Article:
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CHKD Blog

Father teaching his son cycling at park.

Fathers Raising Sons

Author: Z. Andrew Jatau, LPC
Published Date: Tuesday, March 16, 2021

Over the past few years, I’ve done a number of presentations for parents and professionals about the importance of raising emotionally healthy boys. Overwhelmingly, the audiences that I have spoken to have been predominantly women, with very few men or fathers in attendance. While I think this is important information for everyone to hear, I want to cater this post specifically to fathers who are raising sons.

Fathers play a vital role in the social and emotional development of their children. To those of you raising sons, it is important to be aware that your behaviors, words, and interactions with them demonstrate what it means to be a man and a father. These are lessons that have lifelong implications.

There might be certain skills or knowledge that you knowingly want to pass on to your son. For example, you might want to make sure your son knows how to change a flat tire, cook and clean, or play a particular sport. However, purely through observing you, they are learning a great deal as well. They are learning when and how to express their feelings. They learn how to view and treat women, and the role that men play in relationships. They learn how to view themselves and whether they’re measuring up. They interpret what it means to be a “real man.”

We all want our kids to grow up being happy and healthy. Happiness for our sons includes being able to freely express emotions without negative consequence, participate in activities that they enjoy, and have close and meaningful relationships.

Dads, we want to send positive messages about manhood that will benefit our boys during childhood and as they grow into men. Below are a few tips to help promote healthy emotional and social development in your sons:

  • Be a role model. As a dad, you are their primary authority on what it means to be a man and a father. Your son is constantly observing the things you say and do, and he is putting together his own image of what a boy or man should be. Just as with the hands-on skills that you may want to pass down, you also want to be deliberate in teaching the intangibles as well. So, if you want to raise a son who is a kind, empathetic, and a responsible person and partner, you have to model these traits for him in your daily life and interactions.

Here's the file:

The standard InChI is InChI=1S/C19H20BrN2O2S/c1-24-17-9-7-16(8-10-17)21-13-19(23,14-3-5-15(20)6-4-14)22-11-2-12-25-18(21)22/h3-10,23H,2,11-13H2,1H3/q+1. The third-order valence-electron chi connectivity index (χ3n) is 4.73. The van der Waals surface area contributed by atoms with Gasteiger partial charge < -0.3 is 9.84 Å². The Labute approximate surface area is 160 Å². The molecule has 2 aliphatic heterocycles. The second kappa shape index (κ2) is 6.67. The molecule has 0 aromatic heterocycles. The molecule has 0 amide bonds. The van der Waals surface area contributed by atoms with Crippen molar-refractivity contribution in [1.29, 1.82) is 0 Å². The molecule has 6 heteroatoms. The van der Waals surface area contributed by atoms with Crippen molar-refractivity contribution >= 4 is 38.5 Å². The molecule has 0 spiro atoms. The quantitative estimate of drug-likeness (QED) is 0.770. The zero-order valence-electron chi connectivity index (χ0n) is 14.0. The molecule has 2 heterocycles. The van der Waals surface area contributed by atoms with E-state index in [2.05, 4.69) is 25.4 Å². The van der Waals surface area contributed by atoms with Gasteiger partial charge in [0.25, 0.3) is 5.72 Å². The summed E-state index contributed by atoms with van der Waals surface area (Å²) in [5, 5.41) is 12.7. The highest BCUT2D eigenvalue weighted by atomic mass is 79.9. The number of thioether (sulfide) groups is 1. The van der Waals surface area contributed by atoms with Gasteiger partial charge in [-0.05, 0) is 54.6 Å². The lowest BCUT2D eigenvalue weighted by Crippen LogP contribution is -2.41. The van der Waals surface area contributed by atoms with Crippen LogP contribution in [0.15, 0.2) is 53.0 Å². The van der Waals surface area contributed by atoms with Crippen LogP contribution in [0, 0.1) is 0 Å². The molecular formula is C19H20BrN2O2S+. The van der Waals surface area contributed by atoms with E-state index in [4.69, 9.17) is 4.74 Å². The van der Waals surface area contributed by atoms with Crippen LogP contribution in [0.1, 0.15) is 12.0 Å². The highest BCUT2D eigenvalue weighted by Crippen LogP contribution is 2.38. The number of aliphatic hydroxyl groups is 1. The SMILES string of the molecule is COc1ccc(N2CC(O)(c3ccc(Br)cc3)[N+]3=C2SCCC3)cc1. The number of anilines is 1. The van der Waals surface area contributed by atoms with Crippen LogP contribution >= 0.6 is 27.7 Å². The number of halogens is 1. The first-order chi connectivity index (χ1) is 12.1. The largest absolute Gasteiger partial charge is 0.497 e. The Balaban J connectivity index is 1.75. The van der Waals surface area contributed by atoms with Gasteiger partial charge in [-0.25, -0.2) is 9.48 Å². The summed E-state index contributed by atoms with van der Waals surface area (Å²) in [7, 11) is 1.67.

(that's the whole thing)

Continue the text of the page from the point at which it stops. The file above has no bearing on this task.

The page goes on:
• Promote emotional expression. Typically, when our boys show emotion, we tell them to stop crying or “man up” rather than allowing them the freedom to express how they are feeling. Doing this can have long-term negative effects on your son’s development. He may grow up to have trouble knowing how to share his feelings and may use aggression to handle any uncomfortable emotions he experiences. Instead, you can send your son the message that it is OK for boys and men to feel sad, anxious, or afraid. As with any child, it’s important to provide them with the tools to cope with these feelings in a healthy way.
  • Let your son do what makes him happy. Have you ever stopped your son from playing with a toy because it was a “girl” toy? Or, maybe you kept him from participating in a sport or activity that you didn’t feel was appropriate. When these things happen, you may be keeping your son from doing the things that make him happy. We often try to force boys (and girls) into boxes and limit the things they can enjoy or participate in based on their gender. As dads, we should allow our boys the freedom to do the things that they enjoy, even if it doesn’t fit into our view of manhood. Playing with a doll will not damage your son but keeping him from doing something that truly makes him happy will have a negative impact on his development.

To further discuss this, I invite you to join us for the Dad Talks virtual discussion on Raising Sons scheduled for Thursday, March 18, where we will be answering these questions:

  • What messages am I sending my son about what it means to be a man and a father?
  • What do I believe to be the difference in raising sons vs. daughters?
  • What has been the most challenging thing about raising sons?

I look forward to seeing you there!



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About Z. Andrew Jatau, LPC

About Z. Andrew  Jatau, LPC

Z. Andrew is a Licensed Professional Counselor and the founder of Mylemarks, an online company that develops social-emotional resources to use with kids and teens. Through that company, he creates content such as digital downloads, workbooks, and children’s books. He’s an adjunct professor in the Human Services department at Old Dominion University, and serves as the Fatherhood Consultant for CHKD’s Dads in Action program. When he’s not working, he enjoys spending time with his family, cooking, and listening to music.